Two Tales of the Iron Druid Chronicles (Review)

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First things first, I really like the cover for this sort of mini-anthology. Secondly, I’m finding myself in the middle of a sudden Urban Fantasy kick at the moment. Two Tales of the Iron Druid Chronicles, as the title would imply, features (you guessed it!) two short stories from Kevin Hearne’s series of UF novels, The Iron Druid Chronicles. Imagine that, huh? 😛

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The first of the two tales, Kaibab Unbound, takes place shortly before the events of the first novel in the series, Hounded. Phew, there’s gonna be links galore in this post, so consider ye self warned. 😉 It’s been nearly five years (half a decade!) since I finished reading the first book in the series, but it was only after recently finishing the third, Hammered, that I decided to start reading Mr. Hearne’s short stories that are woven in a certain order between his various IDC novels.

Kaibab Unbound centers in on our protagonist druid, Atticus, enjoying a day off with his trusted Irish Wolfhound Oberon. Their plans for a relaxing, nature-filled day are sent astray when a befriended elemental is in dire need. Squirrels, shapeshifting druids, nature elementals and witches might sound like a lot to squeeze into a mere 17 page story, but Kevin Hearne manages to make it look easy, all while throwing in the humor and action his tales are known for.

The second short story, A Test of Mettle, takes place during the events of the third IDC novel, Hammered. While Atticus is off taking care of official druid business, Granuaile, a hopeful druid-in-training, is assisting an elemental of her own in a different way, trying to help level out the local ecosystem that is all out of balance thanks to an invasive species. Things do not go as planned though, and Granuaile is suddenly faced with an unnatural attack of sorts.

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I promise this gif makes sense if you read the story. 😛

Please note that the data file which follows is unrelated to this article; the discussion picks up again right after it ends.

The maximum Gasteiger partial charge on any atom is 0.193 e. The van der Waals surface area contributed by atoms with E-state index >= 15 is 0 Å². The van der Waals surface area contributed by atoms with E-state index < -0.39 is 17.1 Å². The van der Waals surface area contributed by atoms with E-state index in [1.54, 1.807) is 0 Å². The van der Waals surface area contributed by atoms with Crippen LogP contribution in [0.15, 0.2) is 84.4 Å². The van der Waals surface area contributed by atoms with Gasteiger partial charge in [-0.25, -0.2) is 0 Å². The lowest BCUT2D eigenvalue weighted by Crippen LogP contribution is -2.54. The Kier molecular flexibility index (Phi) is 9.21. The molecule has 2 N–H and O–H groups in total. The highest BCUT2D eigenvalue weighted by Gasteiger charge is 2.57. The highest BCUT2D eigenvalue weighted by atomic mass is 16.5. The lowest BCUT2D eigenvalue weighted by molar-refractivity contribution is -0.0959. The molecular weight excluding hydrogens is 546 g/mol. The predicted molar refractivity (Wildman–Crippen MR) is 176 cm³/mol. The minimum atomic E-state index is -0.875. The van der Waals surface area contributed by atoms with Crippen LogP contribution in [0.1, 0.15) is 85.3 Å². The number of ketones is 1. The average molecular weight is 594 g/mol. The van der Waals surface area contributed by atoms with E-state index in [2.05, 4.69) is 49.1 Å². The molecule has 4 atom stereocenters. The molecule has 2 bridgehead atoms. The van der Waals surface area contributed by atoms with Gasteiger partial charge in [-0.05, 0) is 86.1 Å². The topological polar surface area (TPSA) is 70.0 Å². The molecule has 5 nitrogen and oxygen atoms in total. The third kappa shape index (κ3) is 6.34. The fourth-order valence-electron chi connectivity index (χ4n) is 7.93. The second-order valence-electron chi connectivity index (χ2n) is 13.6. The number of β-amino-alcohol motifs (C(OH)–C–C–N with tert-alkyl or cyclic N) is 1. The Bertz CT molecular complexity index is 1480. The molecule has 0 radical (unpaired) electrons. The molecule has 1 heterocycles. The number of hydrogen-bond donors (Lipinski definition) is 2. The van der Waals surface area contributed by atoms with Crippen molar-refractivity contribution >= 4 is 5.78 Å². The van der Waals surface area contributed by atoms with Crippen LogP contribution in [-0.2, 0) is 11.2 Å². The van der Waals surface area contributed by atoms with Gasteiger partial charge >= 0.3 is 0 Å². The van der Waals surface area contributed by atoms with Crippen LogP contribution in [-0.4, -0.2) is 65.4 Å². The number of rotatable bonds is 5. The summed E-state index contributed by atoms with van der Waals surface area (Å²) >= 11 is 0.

I enjoyed these quick little stories and plan to continue on with both the novels and the shorter companion tales. Probably not one right after the other, but it is definitely a series I will be continuing to read. 🙂

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I also started reading another UF story last night, Moon Called (Mercy Thompson #1). Like I said, I’m definitely on an urban fantasy kick at the moment. Is it a genre you enjoy reading? Any suggestions of other books/series? Let’s talk books! 😀

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The Language of Thorns (No-Spoiler) Review

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“Love speaks in flowers. Truth requires thorns.”

I don’t even know where to begin with this dark and enchanting little book. ❤ Collecting six different tales taking place in the mysterious world of the Grisha, it’s a great read for fans of Leigh Bardugo’s Six of Crows duology and/or her original Grisha Trilogy. Even if you haven’t read Bardugo’s other works and simply enjoy dark fairy tales and folklore, this book is for you.

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I swear, Bardugo’s books just keep getting prettier and prettier. Each page of this book features an ever-expanding illustrated border with lovely artwork relating to the story at hand. As the tale progresses, the border reveals more and more clues relating to it, and each tale is followed with a beautiful two-page illustration to wrap things up. So no peeking at those pictures before you read the actual story, guys! 😉

If you’ve read your fair share of folklore, myth and fairytales, you’ll no doubt pick up on the many inspirations for the stories contained in this book. With several nods toward Greek myth, fairy tales of the Grimm, Anderson, and Perrault variety, along with a hint of Aesop’s fables, you’re bound to feel some sort of nostalgia while reading. I know I sure did. 🙂

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Another nice point in this collection of stories is the diversity, along with the many strong female characters. Bardugo manages to create a variety of characters and tell compelling stories with each of her tales, despite some of them only being about 50 pages, give or take.

Fun Fact: For those of you who have read Bardugo’s other works, you mayyyy just pick up on a certain character in one of the stories that we’ve seen before. I’m not gonna say anything specific here because spoilers, but I see what you did there, Leigh Bardugo. 😉

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The six tales included in The Language of Thorns: Midnight Tales and Dangerous Magic are as follows:

Ayama and the Thorn Wood

The Too-Clever Fox

The Witch of Duva

Little Knife

The Soldier Prince

When Water Sang Fire

I really enjoyed reading each of the tales along with their accompanying artwork. Bardugo’s writing shines as she lends her voice to such a classic form of story telling all while putting her own fresh spin on things.